Koenen reflects on nearly 40 years of 'wonderful days' serving St. Charles
Mark Koenen ends the phone call with a chipper "have yourself a wonderful day in St. Charles."
And you know he means it.
For nearly 40 years, Koenen has tried his best to create "wonderful days" in St. Charles in various capacities, including the last seven years in the integral role of St. Charles city administrator.
At 65 and with his contract expiring in May, Koenen feels the timing is perfect to retire in the spring. He's not sure what's in store for him and Marcia, his wife of 40 years, but he's looking forward to finding out.
"I think the first thing I need to do is get retired so I can take the time to re-create myself," he said. "I've been working full time since I graduated from college in 1977. I don't really know anything different than working."
Koenen announced his retirement the day after a St. Charles planning and development committee meeting that featured discussions on the First Street Plaza expansion, a proposed residential subdivision just north of Charlestowne Mall, another subdivision at Munhall Glen and the redevelopment of a gas station on Main Street.
It's a busy time in St. Charles regardless of the havoc the COVID-19 pandemic has created. An Audi dealership is coming to Randall Road, and McGrath Honda is shifting locations to fill a parcel at the former Pheasant Run Resort property.
And only select communities like St. Charles merit a Wahlburgers restaurant.
The face of the city has changed during Koenen's tenure, which he began as an engineer and continued for 23 years as the director of public works. Thirty-five years ago, for example, he never could have envisioned a marijuana dispensary in St. Charles.
He's come a long way from the University of Wisconsin-Platteville, where he earned an undergraduate degree in civil engineering before getting a master's degree at Aurora University. Koenen worked in the private sector for five years before being hired by the city in 1982 to work on streets, parking lots, water mains and other design projects.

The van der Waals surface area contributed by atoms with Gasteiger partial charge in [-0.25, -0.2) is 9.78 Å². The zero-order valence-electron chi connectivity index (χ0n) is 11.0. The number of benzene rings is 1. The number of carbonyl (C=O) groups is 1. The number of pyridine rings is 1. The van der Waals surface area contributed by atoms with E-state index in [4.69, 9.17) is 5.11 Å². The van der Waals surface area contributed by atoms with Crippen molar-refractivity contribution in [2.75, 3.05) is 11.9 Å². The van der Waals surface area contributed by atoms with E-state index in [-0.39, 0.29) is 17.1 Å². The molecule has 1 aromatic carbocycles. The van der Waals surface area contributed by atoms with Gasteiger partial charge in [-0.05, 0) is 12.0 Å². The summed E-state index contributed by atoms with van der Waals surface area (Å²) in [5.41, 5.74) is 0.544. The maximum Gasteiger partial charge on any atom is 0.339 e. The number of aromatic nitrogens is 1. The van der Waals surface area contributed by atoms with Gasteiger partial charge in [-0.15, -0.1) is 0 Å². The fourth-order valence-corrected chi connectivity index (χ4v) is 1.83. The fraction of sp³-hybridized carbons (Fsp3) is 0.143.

Mayor Ray Rogina appointed Koenen as city administrator in 2013, a decision backed by unanimous city council approval. Rogina announced last month he won't be seeking a third term as mayor in April, which means Koenen and Rogina will end their careers around the same time.
"We've each made our own independent decision, obviously," Koenen said.
"It is convenient for me to retire at the end of my contract, which happens to correspond with the current mayor's term of office. And that allows the future mayor to have a clean slate to work with."
The population of St. Charles was about 16,000 when Koenen began working for the city. It's more than doubled in the last 40 years, and Koenen has watched St. Charles blossom despite recession challenges and a global pandemic.
"I call right now a really exciting time," he said. "There's a lot of economic development taking place in the city. The economy is strong in St. Charles, and we continue to march forward."
Koenen could talk for hours about the optimism he feels for the future of St. Charles, but he doesn't have time. At least not right now.
As always, there's another project to get done.
"The exciting piece for me has been getting to 'yes' on what we're going to build and then seeing it go up in the field," Koenen said. "I don't care if it's a building or a parking lot or a new initiative the city might be rolling out.
"The city has given me a lot of opportunity to advance forward and has been patient with me as I learned these jobs."